Like Chicago-style pizza or the beer that made Milwaukee famous, music has always been a big export of New Orleans. While all three have been over-commodified into products bearing only the faintest resemblance to their inspiration, Louisiana natives Cowboy Mouth waste little time worrying about what's been watered down; they're too busy raising the roof.
"In the long run," says drummer Fred Le Blanc, "you realize all that stuff's a bunch of bullshit. Because the reality is, it's just one clique trying to zero out another clique. I can't look down on somebody because they enjoy 'Living on a Prayer,' and I can't sit there and think better of myself because I enjoy London Calling."
The Mouth's latest (and umpteenth) album, Voodoo Shoppe, provides ample evidence of the group's democratic, no-nonsense approach, as it powers through musical genres -- the blues/funk of the title track, the pop/punk of "Joe Strummer," and a nod to Huey Lewis-dominated '80s AOR in "Hole in My Heart" -- like a conventioneer knocking back rum drinks in the French Quarter.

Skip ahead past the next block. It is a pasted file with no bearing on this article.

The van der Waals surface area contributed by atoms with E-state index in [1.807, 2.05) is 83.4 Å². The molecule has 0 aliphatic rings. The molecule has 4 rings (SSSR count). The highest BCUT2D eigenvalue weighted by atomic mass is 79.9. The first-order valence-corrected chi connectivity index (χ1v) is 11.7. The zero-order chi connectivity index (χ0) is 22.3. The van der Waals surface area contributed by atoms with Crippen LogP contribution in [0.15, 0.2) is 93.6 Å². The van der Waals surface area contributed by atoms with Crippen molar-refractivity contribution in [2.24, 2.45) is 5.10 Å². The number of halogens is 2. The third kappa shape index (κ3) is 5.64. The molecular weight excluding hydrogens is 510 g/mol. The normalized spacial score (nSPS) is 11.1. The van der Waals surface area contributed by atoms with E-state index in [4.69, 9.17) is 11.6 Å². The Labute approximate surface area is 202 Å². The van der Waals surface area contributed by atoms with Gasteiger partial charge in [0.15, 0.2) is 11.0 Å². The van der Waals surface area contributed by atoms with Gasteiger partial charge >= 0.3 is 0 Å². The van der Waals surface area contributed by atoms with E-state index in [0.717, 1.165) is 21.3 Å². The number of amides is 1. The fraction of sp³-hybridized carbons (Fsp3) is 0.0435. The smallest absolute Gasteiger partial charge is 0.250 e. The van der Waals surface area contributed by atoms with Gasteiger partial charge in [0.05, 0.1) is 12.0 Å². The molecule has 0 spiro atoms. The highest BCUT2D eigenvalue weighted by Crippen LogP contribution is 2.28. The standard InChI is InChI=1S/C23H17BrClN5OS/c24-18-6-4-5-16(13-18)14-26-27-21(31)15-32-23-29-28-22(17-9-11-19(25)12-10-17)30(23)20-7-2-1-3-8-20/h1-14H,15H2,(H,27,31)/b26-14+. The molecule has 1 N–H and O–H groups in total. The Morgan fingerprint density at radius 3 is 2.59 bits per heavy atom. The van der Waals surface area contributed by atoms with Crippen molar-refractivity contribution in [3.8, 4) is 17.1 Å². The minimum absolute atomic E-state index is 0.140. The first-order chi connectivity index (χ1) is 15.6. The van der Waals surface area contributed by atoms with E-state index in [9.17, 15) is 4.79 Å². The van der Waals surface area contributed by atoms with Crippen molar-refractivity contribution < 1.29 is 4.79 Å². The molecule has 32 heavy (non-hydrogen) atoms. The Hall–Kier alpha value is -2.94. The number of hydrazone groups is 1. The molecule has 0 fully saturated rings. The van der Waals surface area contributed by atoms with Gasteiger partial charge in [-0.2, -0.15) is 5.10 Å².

"I've always enjoyed bands -- whether it's the Beatles, the Replacements, They Might Be Giants, or somebody like Nellie McKay -- who throw a whole bunch of different things into their music," says Le Blanc. "I mean, you know, we're musicians. We're here to play."
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